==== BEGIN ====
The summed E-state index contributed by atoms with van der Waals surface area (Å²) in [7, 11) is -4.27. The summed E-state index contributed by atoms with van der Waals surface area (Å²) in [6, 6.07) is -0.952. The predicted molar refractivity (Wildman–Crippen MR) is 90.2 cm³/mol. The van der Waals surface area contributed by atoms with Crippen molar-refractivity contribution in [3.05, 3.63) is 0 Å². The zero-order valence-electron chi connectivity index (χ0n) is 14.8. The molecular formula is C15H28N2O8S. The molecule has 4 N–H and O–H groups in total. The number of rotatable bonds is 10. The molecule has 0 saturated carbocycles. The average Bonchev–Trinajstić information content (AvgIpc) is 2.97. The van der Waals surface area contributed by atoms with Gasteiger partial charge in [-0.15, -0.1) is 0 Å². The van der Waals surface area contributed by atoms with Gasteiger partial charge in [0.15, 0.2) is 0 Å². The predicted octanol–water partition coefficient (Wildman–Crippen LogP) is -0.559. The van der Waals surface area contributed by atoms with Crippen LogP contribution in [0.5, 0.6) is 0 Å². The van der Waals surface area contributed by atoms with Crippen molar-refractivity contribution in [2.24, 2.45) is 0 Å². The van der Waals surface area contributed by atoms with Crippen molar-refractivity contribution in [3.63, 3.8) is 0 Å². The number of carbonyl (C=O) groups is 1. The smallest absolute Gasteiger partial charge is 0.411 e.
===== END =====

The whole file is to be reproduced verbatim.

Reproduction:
The summed E-state index contributed by atoms with van der Waals surface area (Å²) in [7, 11) is -4.27. The summed E-state index contributed by atoms with van der Waals surface area (Å²) in [6, 6.07) is -0.952. The predicted molar refractivity (Wildman–Crippen MR) is 90.2 cm³/mol. The van der Waals surface area contributed by atoms with Crippen molar-refractivity contribution in [3.05, 3.63) is 0 Å². The zero-order valence-electron chi connectivity index (χ0n) is 14.8. The molecular formula is C15H28N2O8S. The molecule has 4 N–H and O–H groups in total. The number of rotatable bonds is 10. The molecule has 0 saturated carbocycles. The average Bonchev–Trinajstić information content (AvgIpc) is 2.97. The van der Waals surface area contributed by atoms with Gasteiger partial charge in [-0.15, -0.1) is 0 Å². The van der Waals surface area contributed by atoms with Gasteiger partial charge in [0.15, 0.2) is 0 Å². The predicted octanol–water partition coefficient (Wildman–Crippen LogP) is -0.559. The van der Waals surface area contributed by atoms with Crippen LogP contribution in [0.5, 0.6) is 0 Å². The van der Waals surface area contributed by atoms with Crippen molar-refractivity contribution in [2.24, 2.45) is 0 Å². The van der Waals surface area contributed by atoms with Crippen molar-refractivity contribution in [3.63, 3.8) is 0 Å². The number of carbonyl (C=O) groups is 1. The smallest absolute Gasteiger partial charge is 0.411 e.